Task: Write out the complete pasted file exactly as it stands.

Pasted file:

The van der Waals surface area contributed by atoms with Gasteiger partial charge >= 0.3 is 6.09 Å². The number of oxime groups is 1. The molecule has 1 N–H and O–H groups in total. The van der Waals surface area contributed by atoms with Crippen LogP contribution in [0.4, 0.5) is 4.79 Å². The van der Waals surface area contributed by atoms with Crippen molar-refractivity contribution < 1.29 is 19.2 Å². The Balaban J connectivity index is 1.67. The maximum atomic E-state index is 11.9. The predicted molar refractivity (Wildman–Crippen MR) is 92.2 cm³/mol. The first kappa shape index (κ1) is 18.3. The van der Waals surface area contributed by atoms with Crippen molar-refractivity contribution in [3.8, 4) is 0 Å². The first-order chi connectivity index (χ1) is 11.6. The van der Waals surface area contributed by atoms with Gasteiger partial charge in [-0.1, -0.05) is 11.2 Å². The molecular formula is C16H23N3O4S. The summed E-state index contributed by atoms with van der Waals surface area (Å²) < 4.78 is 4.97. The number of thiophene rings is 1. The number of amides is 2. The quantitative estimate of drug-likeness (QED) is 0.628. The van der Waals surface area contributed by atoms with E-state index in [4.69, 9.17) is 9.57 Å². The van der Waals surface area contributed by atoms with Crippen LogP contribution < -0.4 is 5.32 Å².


The van der Waals surface area contributed by atoms with Gasteiger partial charge >= 0.3 is 6.09 Å². The number of oxime groups is 1. The molecule has 1 N–H and O–H groups in total. The van der Waals surface area contributed by atoms with Crippen LogP contribution in [0.4, 0.5) is 4.79 Å². The van der Waals surface area contributed by atoms with Crippen molar-refractivity contribution < 1.29 is 19.2 Å². The Balaban J connectivity index is 1.67. The maximum atomic E-state index is 11.9. The predicted molar refractivity (Wildman–Crippen MR) is 92.2 cm³/mol. The first kappa shape index (κ1) is 18.3. The van der Waals surface area contributed by atoms with Crippen molar-refractivity contribution in [3.8, 4) is 0 Å². The first-order chi connectivity index (χ1) is 11.6. The van der Waals surface area contributed by atoms with Gasteiger partial charge in [-0.1, -0.05) is 11.2 Å². The molecular formula is C16H23N3O4S. The summed E-state index contributed by atoms with van der Waals surface area (Å²) < 4.78 is 4.97. The number of thiophene rings is 1. The number of amides is 2. The quantitative estimate of drug-likeness (QED) is 0.628. The van der Waals surface area contributed by atoms with E-state index in [4.69, 9.17) is 9.57 Å². The van der Waals surface area contributed by atoms with Crippen LogP contribution < -0.4 is 5.32 Å².